Even before Joely or JJ, my daughter, was born nearly two years ago, I struggled with prioritising making two hours available for meditation every day. But most days, first thing before the day had begun, I would make sure I got onto my mat for an hour. In addition, blessed to be living in a neighborhood with an active Vipassana community, I was able to regularly sit with others; and for five important years, annually I sat or served on a ten day course. In short it was a big part of my life.
My experience of becoming a parent has been that everything that I once held sacred and essential to being me just fell away, and in its place became the need and desire to use every spare shred of energy and second of time on being there for my family.
Recently, I was able to meditate properly for the first time since JJ was born. Thanks to the Dhamma Shed which has begun to host monthly one day Vipassana courses, I was able to meditate from 9am-5:30pm, with a lovely lunch in-between. Although my time on the mat was challenging, the time flew by.
When I got home we had a Skype call with a dear friend who lives far away. As to be expected, speaking was difficult. All I wanted to do was to close my eyes and go to that place deep inside I re-discovered during my day of mediation. But something happened that has never happened before: JJ climbed onto me and held me tight, as if in an embrace for the duration of the Skype call that lasted an hour. As you can imagine all of my sensations exploded.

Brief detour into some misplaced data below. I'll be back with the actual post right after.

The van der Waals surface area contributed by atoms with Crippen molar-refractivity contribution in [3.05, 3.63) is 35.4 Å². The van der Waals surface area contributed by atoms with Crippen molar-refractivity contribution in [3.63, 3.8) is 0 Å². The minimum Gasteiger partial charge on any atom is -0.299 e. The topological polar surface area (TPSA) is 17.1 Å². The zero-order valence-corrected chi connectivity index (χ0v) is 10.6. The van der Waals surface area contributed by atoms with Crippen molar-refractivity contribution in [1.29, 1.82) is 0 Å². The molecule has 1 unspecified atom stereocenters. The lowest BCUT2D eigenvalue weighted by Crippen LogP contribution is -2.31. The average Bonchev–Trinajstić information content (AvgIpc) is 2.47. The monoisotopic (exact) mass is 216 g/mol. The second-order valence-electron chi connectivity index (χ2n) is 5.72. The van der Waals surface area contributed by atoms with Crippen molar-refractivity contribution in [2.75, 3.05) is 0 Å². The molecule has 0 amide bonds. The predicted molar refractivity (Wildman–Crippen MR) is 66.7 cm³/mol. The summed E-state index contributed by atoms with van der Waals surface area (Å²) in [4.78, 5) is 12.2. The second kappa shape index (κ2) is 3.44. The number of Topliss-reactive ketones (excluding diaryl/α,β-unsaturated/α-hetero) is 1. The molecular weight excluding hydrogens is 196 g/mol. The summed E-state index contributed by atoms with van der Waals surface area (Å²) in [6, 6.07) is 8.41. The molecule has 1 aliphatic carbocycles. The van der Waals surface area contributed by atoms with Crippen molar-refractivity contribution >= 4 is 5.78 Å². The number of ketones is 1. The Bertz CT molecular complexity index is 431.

Since this experience, I have been trying to understand ‘it’ in the context of my difficulties in being able to prioritise my time and energy to get back to my mat and meditate regularly again.
On one level it gives validation – I could easily use this ‘story’ to justify why I should meditate rather than enjoy a beautiful sunny day with my wife and daughter.
On another level, with my understanding of equanimity, a way of being I only know of because of Vipassana, I understand that this thinking can lead to disappointment and ‘misery’ if it does not happen again. I loved JJ hugging me for a whole hour, I was able to be fully aware how wonderful it was, not only for me and my ego, but for us as a family growing together. I also understand that for me one of the big reasons I must find a way to keep up a daily practice is to help me keep a balanced mind. My goal as a parent is to love her as much when she decides to throw a pot of yogurt over me as I did when she hugged me for an hour.
Not easy, neither is Vipassana.